DeWine postpones last scheduled 2022 execution

COLUMBUS, Ohio (AP) — Ohio Gov. Mike DeWine has postponed the last execution that was scheduled for this year, pushing the October date for Quisi Bryan, convicted of killing a Cleveland police officer, to early in 2026.

The move once again called into question the functionality of capital punishment in the state. With an unofficial moratorium in place, a veteran defense attorney recently argued there’s no point in holding a death penalty trial for his client, accused in the 2016 massacre of a southern Ohio family.

“Why should we have to go through a death penalty trial when Ohio doesn’t have the death penalty?” attorney John Parker said June 21 at a hearing for George Wagner IV, charged in the killing of eight members of the Rhoden family.

Pike County Judge Randy Deering has yet to rule on Parker’s motion, filed formally June 7. Responding to a different motion last year, Deering rejected a request to have aggravated murder charges against Wagner dismissed, which would have removed the possibility of the death penalty.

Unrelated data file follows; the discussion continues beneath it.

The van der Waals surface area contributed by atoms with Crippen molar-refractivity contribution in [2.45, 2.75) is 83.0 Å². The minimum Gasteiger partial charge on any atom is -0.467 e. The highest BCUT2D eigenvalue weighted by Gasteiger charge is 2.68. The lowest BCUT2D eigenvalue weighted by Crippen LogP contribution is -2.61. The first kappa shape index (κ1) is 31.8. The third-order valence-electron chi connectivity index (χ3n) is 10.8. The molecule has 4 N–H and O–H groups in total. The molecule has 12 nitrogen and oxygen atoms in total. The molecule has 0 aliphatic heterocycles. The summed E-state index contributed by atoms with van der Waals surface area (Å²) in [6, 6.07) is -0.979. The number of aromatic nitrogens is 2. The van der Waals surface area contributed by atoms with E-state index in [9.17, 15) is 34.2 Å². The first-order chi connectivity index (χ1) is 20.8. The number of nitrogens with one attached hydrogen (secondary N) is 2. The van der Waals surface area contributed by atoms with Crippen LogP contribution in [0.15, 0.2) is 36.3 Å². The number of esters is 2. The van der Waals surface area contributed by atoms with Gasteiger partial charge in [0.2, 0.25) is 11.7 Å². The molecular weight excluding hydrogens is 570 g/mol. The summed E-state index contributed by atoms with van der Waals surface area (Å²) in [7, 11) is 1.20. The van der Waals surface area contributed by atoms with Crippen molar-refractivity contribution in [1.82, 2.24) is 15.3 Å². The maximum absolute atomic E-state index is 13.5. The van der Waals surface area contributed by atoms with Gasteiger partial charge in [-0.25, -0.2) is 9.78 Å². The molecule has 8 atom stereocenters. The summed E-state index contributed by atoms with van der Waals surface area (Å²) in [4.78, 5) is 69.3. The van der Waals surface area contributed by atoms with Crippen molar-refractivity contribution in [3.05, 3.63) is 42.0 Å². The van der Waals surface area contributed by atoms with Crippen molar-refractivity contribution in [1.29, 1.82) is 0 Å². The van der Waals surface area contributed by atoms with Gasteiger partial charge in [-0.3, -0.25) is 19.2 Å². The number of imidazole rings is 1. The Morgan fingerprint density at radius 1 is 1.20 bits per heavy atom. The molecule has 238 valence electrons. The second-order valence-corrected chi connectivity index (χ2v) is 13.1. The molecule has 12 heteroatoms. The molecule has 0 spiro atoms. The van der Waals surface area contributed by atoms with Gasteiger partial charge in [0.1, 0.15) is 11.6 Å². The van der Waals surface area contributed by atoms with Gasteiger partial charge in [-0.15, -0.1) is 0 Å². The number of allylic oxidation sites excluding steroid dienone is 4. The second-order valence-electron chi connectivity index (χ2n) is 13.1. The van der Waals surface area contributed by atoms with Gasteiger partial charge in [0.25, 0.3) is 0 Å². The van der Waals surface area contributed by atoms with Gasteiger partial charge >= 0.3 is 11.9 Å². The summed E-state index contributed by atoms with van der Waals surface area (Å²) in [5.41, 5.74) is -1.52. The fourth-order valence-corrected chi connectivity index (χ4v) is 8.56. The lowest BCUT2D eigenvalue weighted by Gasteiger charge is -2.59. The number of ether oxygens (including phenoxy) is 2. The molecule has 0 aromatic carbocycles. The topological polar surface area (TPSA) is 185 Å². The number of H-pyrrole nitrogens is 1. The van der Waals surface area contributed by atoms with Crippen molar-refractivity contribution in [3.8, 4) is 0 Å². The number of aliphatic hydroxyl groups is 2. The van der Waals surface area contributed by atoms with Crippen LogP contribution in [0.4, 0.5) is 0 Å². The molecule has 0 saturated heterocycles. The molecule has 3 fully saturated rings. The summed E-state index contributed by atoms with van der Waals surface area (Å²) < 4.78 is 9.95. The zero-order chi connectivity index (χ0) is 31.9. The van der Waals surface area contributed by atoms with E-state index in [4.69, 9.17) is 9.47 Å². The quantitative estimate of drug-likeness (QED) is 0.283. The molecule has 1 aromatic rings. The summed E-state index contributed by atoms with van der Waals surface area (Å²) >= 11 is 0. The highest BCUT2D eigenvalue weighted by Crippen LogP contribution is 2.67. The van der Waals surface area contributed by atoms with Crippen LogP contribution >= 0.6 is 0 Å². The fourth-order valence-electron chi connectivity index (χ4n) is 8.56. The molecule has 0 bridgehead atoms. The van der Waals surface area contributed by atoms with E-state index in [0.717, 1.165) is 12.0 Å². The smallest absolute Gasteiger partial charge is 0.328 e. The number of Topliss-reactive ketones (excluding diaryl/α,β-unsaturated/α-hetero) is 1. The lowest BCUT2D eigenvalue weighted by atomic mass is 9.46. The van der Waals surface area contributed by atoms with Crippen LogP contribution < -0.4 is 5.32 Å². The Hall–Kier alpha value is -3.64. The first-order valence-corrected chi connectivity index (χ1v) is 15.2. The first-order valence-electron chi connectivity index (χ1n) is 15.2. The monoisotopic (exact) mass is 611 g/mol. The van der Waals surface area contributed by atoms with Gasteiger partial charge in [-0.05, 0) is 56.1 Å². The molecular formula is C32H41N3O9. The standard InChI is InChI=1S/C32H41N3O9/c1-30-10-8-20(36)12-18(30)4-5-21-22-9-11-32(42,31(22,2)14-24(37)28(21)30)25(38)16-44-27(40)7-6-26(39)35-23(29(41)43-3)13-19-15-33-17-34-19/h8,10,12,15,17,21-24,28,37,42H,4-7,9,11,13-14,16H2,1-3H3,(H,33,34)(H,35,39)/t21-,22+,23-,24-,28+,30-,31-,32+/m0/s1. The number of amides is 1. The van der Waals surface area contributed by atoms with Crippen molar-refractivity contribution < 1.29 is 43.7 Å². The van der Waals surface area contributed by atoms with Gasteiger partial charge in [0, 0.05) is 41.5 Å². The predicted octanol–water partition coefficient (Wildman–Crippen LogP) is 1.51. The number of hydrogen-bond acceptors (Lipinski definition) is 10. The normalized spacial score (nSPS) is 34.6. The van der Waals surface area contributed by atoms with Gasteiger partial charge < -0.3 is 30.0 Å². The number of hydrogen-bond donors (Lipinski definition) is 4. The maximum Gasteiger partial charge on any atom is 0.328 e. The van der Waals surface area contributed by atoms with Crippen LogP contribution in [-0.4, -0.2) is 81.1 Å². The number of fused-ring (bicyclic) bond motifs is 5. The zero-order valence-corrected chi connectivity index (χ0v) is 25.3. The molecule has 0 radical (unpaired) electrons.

DeWine’s decision Friday to postpose Bryan’s execution was one of several reprieves the governor has issued in recent years as the state struggles to find an adequate supply of drugs for lethal injection.

DeWine, a Republican, has attributed the need for the reprieves to the state’s ongoing inability to obtain drugs from pharmaceutical companies. DeWine has said he is concerned that drug companies — which oppose the use of their drugs in executions — could pull pharmaceuticals from state hospitals to punish Ohio if it did secure their drugs and use them for lethal injection.

Currently, 11 men are scheduled for execution next year. But it’s likely that, should DeWine be reelected, those would also be postponed.

Bryan was sentenced to death for shooting Cleveland officer Wayne Leon in 2000 after the officer stopped Bryan for a traffic violation.

The state’s last execution was July 18, 2018, when Ohio put to death Robert Van Hook for killing a man he met in a bar in Cincinnati in 1985.

By Andrew Welsh-Huggins

Associated Press